Newsletter #11, December 1977 introduced a new name "The Fouling Shot, and the now familiar CBA logo. In it was reported that the first annual meeting had been held during the first national match and the participants had elected the first board of directors consisting of Warren Gannon, Howard Thomas, Ken Mollohan, and Steve Myers.  The board then elected Steve Myers president, Howard Thomas Treasurer, and Ken Mollohan Secretary. 

Others instrumental in helping the new association get a good start included Ed Harris who began contributing technical articles for many of the early issues of the newsletter and by the June 1978 issue was editing the Fouling Shot. Others made their contribution by reporting their experiments with cast bullets and performing the various jobs necessary to keep the Association healthy and growing. Then as now, the CBA is only as successful as the quality of the articles written for the Fouling Shot.  Standout contributors in the first few years included Dennis Marshall, a metallurgist who help us understand the properties and behavior of lead alloys, William Davis, Carl Johnson, Bob Sears, John Ardito, Ellis Lea, Andy Barniskis, David Finch and Frank Marshall. These early experimenters/writers, along with the individuals mentioned earlier, were instrumental in CBA reaching a size that could be sustained. By January of 1979, eighteen months after the first newsletter, the CBA had 256 members. 

The association continued to grow rapidly in membership as well as in its competitive programs. By the end of 1979, just two and a half years after the first newsletter, CBA matches had sprung up in Pennsylvania, Missouri, Texas, California, Virginia, and Illinois.  There was also an active postal match program with 21 different matches. These attracted hundreds of entries mostly from members without a local match within a reasonable distance.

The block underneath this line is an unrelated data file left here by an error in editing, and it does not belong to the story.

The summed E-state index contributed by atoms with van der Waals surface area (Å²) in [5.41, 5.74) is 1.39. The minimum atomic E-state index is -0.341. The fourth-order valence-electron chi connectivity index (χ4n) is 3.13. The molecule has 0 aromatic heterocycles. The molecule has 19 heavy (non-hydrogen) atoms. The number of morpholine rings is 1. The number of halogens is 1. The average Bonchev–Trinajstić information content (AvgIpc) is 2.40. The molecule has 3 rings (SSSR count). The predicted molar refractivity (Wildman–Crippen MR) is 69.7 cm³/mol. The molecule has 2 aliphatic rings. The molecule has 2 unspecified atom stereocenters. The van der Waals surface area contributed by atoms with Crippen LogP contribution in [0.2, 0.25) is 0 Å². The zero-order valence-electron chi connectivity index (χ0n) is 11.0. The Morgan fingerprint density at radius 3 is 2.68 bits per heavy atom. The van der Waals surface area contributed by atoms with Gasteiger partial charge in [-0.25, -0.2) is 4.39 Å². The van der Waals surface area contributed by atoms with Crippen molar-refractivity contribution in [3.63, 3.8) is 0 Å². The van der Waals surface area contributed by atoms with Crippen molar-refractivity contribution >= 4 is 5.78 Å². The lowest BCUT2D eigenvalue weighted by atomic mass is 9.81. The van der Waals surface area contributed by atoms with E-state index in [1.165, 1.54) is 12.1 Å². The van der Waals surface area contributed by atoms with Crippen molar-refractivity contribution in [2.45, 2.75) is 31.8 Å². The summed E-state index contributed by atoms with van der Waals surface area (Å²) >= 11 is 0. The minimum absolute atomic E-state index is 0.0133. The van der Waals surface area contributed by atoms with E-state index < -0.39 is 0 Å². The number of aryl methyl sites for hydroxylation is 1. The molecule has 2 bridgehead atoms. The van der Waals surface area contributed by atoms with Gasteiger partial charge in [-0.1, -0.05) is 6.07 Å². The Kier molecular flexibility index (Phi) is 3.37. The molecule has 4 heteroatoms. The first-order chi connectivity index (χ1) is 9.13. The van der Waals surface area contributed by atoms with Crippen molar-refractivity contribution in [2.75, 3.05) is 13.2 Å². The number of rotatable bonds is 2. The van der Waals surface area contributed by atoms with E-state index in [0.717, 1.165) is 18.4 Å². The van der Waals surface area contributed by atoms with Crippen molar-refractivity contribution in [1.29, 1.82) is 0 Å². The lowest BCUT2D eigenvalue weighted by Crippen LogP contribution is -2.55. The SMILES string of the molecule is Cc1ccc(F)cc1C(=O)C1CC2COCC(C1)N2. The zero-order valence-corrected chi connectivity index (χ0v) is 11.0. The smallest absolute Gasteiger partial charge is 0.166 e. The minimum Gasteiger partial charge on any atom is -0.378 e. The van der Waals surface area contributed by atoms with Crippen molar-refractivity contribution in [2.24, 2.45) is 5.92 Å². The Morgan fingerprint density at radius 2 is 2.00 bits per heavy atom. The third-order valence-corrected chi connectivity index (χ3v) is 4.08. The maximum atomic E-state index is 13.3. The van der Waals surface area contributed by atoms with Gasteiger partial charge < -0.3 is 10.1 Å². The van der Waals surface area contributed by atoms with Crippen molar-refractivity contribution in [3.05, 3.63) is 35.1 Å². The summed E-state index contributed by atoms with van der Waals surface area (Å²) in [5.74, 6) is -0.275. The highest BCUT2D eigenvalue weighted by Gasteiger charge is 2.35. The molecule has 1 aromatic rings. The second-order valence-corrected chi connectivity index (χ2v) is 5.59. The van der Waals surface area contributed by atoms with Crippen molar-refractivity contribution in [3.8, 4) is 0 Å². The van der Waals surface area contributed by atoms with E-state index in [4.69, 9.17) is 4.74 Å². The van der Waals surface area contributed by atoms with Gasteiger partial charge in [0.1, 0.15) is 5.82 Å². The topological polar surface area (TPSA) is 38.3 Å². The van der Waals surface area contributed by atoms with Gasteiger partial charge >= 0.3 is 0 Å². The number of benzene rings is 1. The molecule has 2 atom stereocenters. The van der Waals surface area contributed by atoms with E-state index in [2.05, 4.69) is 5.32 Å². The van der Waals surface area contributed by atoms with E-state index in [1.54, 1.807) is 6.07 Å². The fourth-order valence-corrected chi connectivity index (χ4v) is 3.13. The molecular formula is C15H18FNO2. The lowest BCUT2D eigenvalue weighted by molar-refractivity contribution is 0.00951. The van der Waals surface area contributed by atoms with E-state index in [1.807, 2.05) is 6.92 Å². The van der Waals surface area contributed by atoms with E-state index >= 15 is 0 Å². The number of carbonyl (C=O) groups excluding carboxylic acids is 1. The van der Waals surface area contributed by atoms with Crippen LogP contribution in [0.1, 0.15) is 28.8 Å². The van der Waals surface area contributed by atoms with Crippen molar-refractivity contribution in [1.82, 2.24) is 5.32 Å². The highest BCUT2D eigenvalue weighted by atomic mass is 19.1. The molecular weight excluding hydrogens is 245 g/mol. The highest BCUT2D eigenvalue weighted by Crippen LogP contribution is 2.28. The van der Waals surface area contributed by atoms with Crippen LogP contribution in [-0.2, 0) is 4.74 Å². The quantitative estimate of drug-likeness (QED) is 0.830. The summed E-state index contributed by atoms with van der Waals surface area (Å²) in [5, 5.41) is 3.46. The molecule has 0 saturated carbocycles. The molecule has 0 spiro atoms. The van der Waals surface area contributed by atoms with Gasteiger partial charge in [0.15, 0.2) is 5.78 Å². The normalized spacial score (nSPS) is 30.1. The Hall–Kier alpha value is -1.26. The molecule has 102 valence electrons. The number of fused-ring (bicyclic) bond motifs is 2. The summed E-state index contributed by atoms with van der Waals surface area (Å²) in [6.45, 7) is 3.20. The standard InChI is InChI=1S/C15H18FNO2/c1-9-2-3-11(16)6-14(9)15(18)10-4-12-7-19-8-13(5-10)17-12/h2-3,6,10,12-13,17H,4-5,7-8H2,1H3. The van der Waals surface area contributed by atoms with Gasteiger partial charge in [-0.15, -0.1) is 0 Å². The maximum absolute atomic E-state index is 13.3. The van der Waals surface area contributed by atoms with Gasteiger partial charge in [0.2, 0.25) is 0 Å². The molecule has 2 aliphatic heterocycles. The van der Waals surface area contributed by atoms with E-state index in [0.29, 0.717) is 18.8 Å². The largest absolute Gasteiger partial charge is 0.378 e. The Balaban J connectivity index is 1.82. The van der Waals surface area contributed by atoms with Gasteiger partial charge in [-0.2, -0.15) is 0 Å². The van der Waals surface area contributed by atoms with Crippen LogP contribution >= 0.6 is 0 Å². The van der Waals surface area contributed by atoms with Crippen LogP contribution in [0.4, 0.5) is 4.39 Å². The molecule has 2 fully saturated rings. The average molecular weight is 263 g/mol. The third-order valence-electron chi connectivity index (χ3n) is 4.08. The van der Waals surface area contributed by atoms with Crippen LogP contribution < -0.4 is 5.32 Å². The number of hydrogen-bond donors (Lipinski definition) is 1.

During this period there was a lot of excitement about the association. The Fouling Shot and members of the board received a lot of letters from eager members wanting answers to various question.  One even asked for advice about finding a new wife after losing the old one when he went to Alaska to lead a subsistence life trapping and hunting. 

A wide variety of rifles and calibers were used in the first CBA matches.  In one of the very early postal matches the first three places were won using 6mm rifles. Another match in early 1978 was won with a 223 with a 222 coming in second.  Shortly after that most CBA shooters began to conform to the dominate 30 caliber. 

Warren Gannon had been elected president in September of 1978 making three presidents in the first two years of CBA’s existence.  However, Gannon served two years until Andy Barniskis was elected in the summer of 1980 and Andy served through August of 1986 helping to give the still new association some stability in leadership.

The CBA continued to grow throughout the 1980s and by the end of the decade it was approximately the size of our present association. 

 

[ This history is a work in progress and will be continued as time permits until it extends to the present.]